- Colour is challenging to describe and communicate – Verbal descriptions of colour can be vague and misleading. Even if you have two samples for side-by-side comparison, it can be difficult in communicating the difference in colour between the two samples. If asked to describe the colour ‘Royal Blue’, how would you go about it?
- Colours look different under different conditions – This point seems fairly obvious, yet many customers confuse the issue that the colour of an object is NOT the property of that object, but rather the perception of the observation under defined conditions. Picture this, you have a bright red apple in front of you in a room with great lighting. The apple looks bright, shiny and it’s clearly a red apple. Now what would happen if you switched off the lights? Is the apple still red? Probably not.
It is crucial that conditions of observation are kept constant for accurate colour measurement.
Here’s the question then, how do we measure colour?
While nearly any object can be measured in almost any form, the rules of measurement and the conditions of measurement might change depending on the application or situation.
Using precise instruments to measure colour is made possible by the fact that when light is split by a prism, the different wavelengths result in different colours. This gives us a least ONE axis or mathematical tool to start to calculate colour. Each wavelength has a distinct colour.
If we collect Spectral Data, we can at lease see which group the colours fall into, although little data is given about the quality of the colour. It is either Red or Yellow, but whether its bright or dark, pail or intense, has to be calculated further. This is where we apply the CIE norms like the algorithm CIE L*a*b.
The picture above shows the results from a typical colour difference measurement where we can see the colour as defined by the C.I.E L*a*b* colour space.
L*a*b* describe the precise coordinates of a colour on a three-dimensional colour space. This “GPS” of the colour on the colour space can be used to compare two colour together using the Delta values (dL*, da* db* and dE*ab).
This information is often used to set Tolerances, which can be used to define the outer limits of colour acceptance. This data is simple and accurate and allows colour to be easily communicated using colour difference. Based on the data received in the image above, it would be easy to see that the sample colour is LESS RED or MORE GREEN than the target colour. We could also say that the sample is MORE BLUE or LESS YELLOW than the target.
Using this information we can understand exactly what needs to change in the sample to get the colour more closely matched to the target.
While this method is simple and reliable, you sometimes need to know more about colour and Full Spectral data is required.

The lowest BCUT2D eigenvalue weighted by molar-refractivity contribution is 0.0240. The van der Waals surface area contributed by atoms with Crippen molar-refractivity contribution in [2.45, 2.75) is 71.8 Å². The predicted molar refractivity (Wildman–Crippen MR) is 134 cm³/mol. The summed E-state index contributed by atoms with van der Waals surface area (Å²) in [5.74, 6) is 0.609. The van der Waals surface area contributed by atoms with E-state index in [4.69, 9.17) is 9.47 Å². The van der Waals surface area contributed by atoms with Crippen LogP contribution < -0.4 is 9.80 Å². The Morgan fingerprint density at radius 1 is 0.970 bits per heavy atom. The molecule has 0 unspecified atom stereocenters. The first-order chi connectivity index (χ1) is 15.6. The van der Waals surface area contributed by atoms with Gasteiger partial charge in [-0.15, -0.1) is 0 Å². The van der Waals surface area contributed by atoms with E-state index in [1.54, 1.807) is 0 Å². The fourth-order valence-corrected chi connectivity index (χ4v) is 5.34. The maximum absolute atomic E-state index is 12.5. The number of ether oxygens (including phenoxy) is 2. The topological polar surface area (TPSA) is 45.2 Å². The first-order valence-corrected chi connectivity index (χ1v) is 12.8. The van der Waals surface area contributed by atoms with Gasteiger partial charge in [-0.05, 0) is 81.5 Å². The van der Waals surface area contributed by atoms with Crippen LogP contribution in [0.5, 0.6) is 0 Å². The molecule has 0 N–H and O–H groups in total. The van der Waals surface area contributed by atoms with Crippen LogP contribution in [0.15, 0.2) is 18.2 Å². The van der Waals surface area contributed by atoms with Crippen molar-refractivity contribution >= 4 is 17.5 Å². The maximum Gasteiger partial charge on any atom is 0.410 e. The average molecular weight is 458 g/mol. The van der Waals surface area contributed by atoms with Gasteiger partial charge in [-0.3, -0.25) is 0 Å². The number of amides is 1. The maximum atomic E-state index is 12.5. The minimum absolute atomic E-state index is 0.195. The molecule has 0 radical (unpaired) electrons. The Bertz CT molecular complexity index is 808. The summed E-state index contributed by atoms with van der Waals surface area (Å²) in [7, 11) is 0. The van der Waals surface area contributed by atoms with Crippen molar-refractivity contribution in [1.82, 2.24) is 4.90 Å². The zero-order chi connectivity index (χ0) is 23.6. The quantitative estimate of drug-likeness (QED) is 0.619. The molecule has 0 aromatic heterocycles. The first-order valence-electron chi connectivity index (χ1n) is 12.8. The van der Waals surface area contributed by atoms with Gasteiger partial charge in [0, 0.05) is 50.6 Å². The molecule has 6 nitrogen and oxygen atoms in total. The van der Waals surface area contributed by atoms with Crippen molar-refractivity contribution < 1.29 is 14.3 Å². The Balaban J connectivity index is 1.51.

Above we see, in addition to the CIE L*a*b values, there is also a Red Spectral Curve or Reflection Curve which shows the percentage of colour reflected at different wavelengths. In this case we could see we are at a Green colour, as most of the reflectance is in the middle of the curve, in the Green spectral area.
This reflectance curve is less like a GPS position as we discussed with L*a*b*, and more like a precise fingerprint of that colour that is unique to that sample. This gives you a clearer idea of the chemcial or colourant components.
If you compare reflectance curves between two samples and you notice that although the L*a*b* and Delta L*a*b* are within tolerance, the spectral reflection curves are not the same, it would be safe to say that the chemistry of the one sample does not match the other sample. This can be used to understand whether the chemical or colourants within the sample have changed indicating adulteration or a change in recipe.
We can see this with the graph below where two samples have very different spectral curves indicating that they are not the same based on the chemistry of the sample.
Want to take your colour measurement further?
Before embarking upon a new colour measurement process, whether that be for quality control and pass/fail judgements or for more advanced applications like colour formulation and prediction, let’s have a detailed discussion about your application and the potential benefits you can get by implementing precise colour control.
We can help you in this regard by assisting you with:
- Select the correct solutions for your application and budgets
- Understand how to get the most value from your colour measurement device
- Implementing an effective colour measurement to improve quality control and guide production decisions
- Offering local service and support for all our solutions
- Technology Transfer training packages to ensure optimal instrument usage.